Students and their needs

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Students and their needs

  1. 1. Students and their Needs<br />Cierre Conley<br />
  2. 2. Special Needs Students<br />A special needs student is a student who requires accommodations from the teacher, such as extra time for a test.<br />A special needs student will possess a specific disorder and/or disability<br />ADHD<br />Orthopedic impairments<br />Dyslexia<br />Auditory/Visual impairments<br />
  3. 3. Least Restrictive Environment<br />Least Restrictive Environment is the guiding principle that students with special needs should have the opportunity to receive instruction with peers that do not have special needs.<br />The type of setting that this will occur in is called inclusion, which is considered to be the general education classroom. <br />
  4. 4. Accommodating Special Needs Students<br />Accommodating is NOT the same as modifying!<br />As teachers, we are not modifying the content that is to be learned. We are accommodating those students in order for them to achieve a better understanding.<br />Accommodations can be given through several ways, such as assistive technologies or instructional practices.<br />Assistive technologies can be defined as an item or piece of equipment that is used to enhance the capabilities of those students with disabilities<br />
  5. 5. ADHD<br />ADHD is a developmental disorder that can be described as possessing difficulties with attentiveness, hyperactivity, and impulsivity.<br />Meeting Their Needs<br />Use bright colors to attract their attention<br />Provide interactive activities<br />Create signals so that the student is aware of when and when not to contribute to a class discussion<br />Provide graphic organizers <br />Refer to posted daily rules to keep student aware of behavioral consequences<br />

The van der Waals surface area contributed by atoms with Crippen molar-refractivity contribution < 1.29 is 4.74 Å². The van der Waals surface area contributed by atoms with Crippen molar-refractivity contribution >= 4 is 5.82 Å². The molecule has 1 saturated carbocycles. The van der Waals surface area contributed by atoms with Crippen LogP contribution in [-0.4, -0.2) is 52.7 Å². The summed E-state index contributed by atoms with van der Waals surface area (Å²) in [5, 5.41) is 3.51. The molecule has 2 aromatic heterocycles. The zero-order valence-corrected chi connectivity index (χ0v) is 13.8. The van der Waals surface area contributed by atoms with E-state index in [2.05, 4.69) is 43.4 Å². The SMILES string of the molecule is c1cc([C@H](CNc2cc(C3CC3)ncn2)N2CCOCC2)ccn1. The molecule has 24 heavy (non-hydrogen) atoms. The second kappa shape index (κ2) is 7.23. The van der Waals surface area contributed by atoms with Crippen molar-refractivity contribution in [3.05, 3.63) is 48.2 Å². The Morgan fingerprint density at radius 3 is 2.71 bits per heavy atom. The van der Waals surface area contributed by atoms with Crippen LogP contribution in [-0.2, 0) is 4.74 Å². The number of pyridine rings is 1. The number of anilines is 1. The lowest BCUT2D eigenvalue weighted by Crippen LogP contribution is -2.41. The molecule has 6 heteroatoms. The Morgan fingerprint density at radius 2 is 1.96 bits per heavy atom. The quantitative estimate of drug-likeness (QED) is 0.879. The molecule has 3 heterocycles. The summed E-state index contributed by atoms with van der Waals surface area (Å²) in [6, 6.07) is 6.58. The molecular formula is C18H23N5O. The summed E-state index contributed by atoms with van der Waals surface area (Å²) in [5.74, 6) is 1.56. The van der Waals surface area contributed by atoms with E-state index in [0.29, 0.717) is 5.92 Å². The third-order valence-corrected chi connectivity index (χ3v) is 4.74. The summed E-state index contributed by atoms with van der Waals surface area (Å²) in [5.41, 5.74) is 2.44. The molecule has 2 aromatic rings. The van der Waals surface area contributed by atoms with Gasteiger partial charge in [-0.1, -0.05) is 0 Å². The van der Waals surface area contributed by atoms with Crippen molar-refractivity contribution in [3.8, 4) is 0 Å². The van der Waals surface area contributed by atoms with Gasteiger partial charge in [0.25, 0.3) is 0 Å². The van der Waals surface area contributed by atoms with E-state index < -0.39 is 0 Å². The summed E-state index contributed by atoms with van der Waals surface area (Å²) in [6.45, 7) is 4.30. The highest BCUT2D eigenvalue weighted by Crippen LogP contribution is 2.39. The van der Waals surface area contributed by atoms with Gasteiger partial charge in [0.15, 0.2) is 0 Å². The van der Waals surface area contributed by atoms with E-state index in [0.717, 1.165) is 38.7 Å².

6. 6. Mild Learning Disabilities<br />A student with a mild learning disability can be characterized as someone who has some difficulties meeting the academic and social demands of the classroom<br />Meeting Their Needs<br />Provide multiple representations of content and directions<br />Audio format of books<br />Schedule time periods for peer assistance<br />Provide examples of graded activities to use as a guideline<br />Using reading pens <br />These are pens that are able to scan words and read them aloud<br />
  7. 7. Auditory Impairments<br />Students with auditory impairments are unable to hear without significant assistance<br />Meeting Their Needs<br />Provide visual representations of content as supplement<br />Graphic organizers<br />Providing parents with a copy of notes<br />Allowing a student to wear a set of microphones while the teacher speaks into a microphone<br />
  8. 8. References<br />“Supporting Participation in Typical Classroom Activities for Students with Disabilities Through the Use of Accommodations, Modifications, and Assistive Technology Solutions.” GeorgiaDepartment of Education. Retrieved October 11, 2011 from http://public.doe.k12.ga.us/DMGetDocument.aspx/Supporting_SWD_Participation_in_Typical_Classroom_Activities.pdf?p=6CC6799F8C1371F6FD8D894FF6ED583364611E352AD9CF6669483D120D35625B&Type=D<br />“Learning Disabilities in Children: An Overview.” Greatschools. Retrieved October 11, 2011 from http://www.greatschools.org/special-education/LD-ADHD/664-learning-disabilities-in-children.gs?page=1<br />“About AD/HD.” National Resource Center on AD/HD. Retrieved October 11, 2011 from http://www.help4adhd.org/en/about/what<br />

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